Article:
So, in light of these case studies, what was Professor Khan’s conclusion regarding multiculturalism’s potential to bring about greater equality? Not an overly favourable one… She suggested an alternative treatment of “race” and “culture” that addressed their social significance, without freezing people into fixed racial and cultural categories. And spoke firmly against using multiculturalism and other celebrations of diversity, as a way of denying ongoing discrimination, or de-emphasizing the importance of providing equal access to resources for the underprivileged and excluded members of society. Professor Khan’s most recent book is Callaloo Nation: Metaphors of Race and Religious Identity among South Asians in Trinidad.

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‘But most of all mi love me browning’: The Emergence in Eighteenth and Nineteenth-Century Jamaica of the Mulatto Woman as the Desired

Posted in Articles, Caribbean/Latin America, History, Media Archive, Social Science, Women on 2009-11-06 19:09Z by Steven

‘But most of all mi love me browning’: The Emergence in Eighteenth and Nineteenth-Century Jamaica of the Mulatto Woman as the Desired

Feminist Review(on-Line)
Volume 65, Issue 1
June 2000
pages 22 – 48
DOI: 10.1080/014177800406921

Patricia Mohammed, Head and Lecturer
Centre for Gender and Development Studies, Mona Unit
University of the West Indies, Kingston, Jamaica

One of the most common threads in the Caribbean tapestry races which have populated the region over the last five centuries largely through forced or voluntary migration, is that there have emerged mixtures of the different racial groups. A large proportion of Caribbean women and men are referred to euphemistically as ‘mixed race’. The terms used to describe people of mixed race vary by territory and have been incrementally added to or changed over time. The original nomenclatures such as sambo, musteephino, mulatto, creole, etc. have been replaced at present to include terms like brown skin, mulatto, clear skin, light skin, red-nigger, dougla and browning. The title of the article comes from a contemporary dancehall song in Jamaica in which the black singer, Buju Banton, unwittingly echoes an unspoken yet shared notion of female desirability in the Caribbean: a preference for ‘brown’ as opposed to black women or unmixed women. In the ongoing constructions of femininity in the region, class and skin colour have intersected with race to produce hierarchies and stereotypes of femininity based on racial mixing. Drawing on some of the historical data available, particularly that of the pioneering research in this area produced by Lucille Mathurin [1924-2009] in 1974, this article interrogates some aspects of miscegenation in the Jamaican past, to configure these with gender, race and class relations in the present. The article does not attempt to arrive at conclusive findings but to contribute to the ongoing process in the region, and elsewhere, of differentiating the category ‘woman’ in historiography and sociology.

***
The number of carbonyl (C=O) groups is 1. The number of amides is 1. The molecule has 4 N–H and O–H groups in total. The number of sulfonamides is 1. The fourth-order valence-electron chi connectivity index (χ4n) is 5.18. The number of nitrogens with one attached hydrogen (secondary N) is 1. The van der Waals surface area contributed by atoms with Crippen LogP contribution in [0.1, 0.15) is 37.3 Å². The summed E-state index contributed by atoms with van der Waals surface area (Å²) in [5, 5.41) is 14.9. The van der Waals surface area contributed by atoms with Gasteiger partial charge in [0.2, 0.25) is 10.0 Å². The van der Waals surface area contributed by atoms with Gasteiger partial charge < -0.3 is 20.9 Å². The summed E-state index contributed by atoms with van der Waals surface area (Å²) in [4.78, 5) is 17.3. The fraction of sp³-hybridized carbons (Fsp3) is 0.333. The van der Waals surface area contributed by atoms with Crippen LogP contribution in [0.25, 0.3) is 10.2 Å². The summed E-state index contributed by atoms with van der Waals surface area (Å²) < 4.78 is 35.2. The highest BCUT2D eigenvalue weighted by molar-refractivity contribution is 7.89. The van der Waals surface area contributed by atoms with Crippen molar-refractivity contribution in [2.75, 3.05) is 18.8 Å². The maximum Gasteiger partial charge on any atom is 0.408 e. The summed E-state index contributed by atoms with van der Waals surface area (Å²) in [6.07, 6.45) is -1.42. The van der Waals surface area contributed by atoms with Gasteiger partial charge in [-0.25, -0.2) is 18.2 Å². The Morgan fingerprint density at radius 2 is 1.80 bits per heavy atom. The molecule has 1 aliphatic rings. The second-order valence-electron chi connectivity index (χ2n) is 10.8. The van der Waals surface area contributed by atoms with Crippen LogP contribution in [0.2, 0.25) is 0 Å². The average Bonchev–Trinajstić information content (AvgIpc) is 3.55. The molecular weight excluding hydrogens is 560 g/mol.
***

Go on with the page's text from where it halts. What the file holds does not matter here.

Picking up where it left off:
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“The Ineffaceable Curse of Cain”: Racial Marking and Embodiment in Pinky

Posted in Articles, Arts, Media Archive, Passing, Social Science, United States on 2009-11-03 00:28Z by Steven

“The Ineffaceable Curse of Cain”: Racial Marking and Embodiment in Pinky

Camera Obscura
43 (Volume 15, Number 1),
pp. 94-121

Elspeth Kydd

Look at my fingers, are not the nails of a bluish tinge . . . that is the ineffaceable curse of Cain . . .
Dion Boucicault, The Octoroon, or Life in Louisiana

The 1949 film Pinky presents a central mulatto character as a method for focusing attention on issues of race and racism.  As one of a series of liberal films released shortly after the Second World War, Pinky approaches issues of race and racism as “social problems.” Yet this film, as do others of this movement, demonstrates more ambiguities around racial categorizations than it offers solutions for dealing with postwar racial tensions.  Made during the Hays Code‘s ban on the representation of miscegenation, Pinky confronts the issue of interracial relations more overtly than many other films of its time by focusing its narrative on the difficulties experienced by a mixed-race woman. The character of Pinky faces crises over passing, as she is torn between her “birthright” and the “mess of pottage”  that she would gain by identifying as white.

Pinky uses the mulatto character to gain audience sympathies, exploring the effects of Southern racism by subjecting the almost-white main character to racially motivated degradations.  Significantly, the film embodies the mulatto through a white actress, producing an ambiguous interplay of audience identifications.  The film engages multiple deployments of the mulatto character: Through the actress, through the social context of the Hays Code, through the visual conventions it deploys, and through its narrative, which draws on…

Read or purchase the entire article here.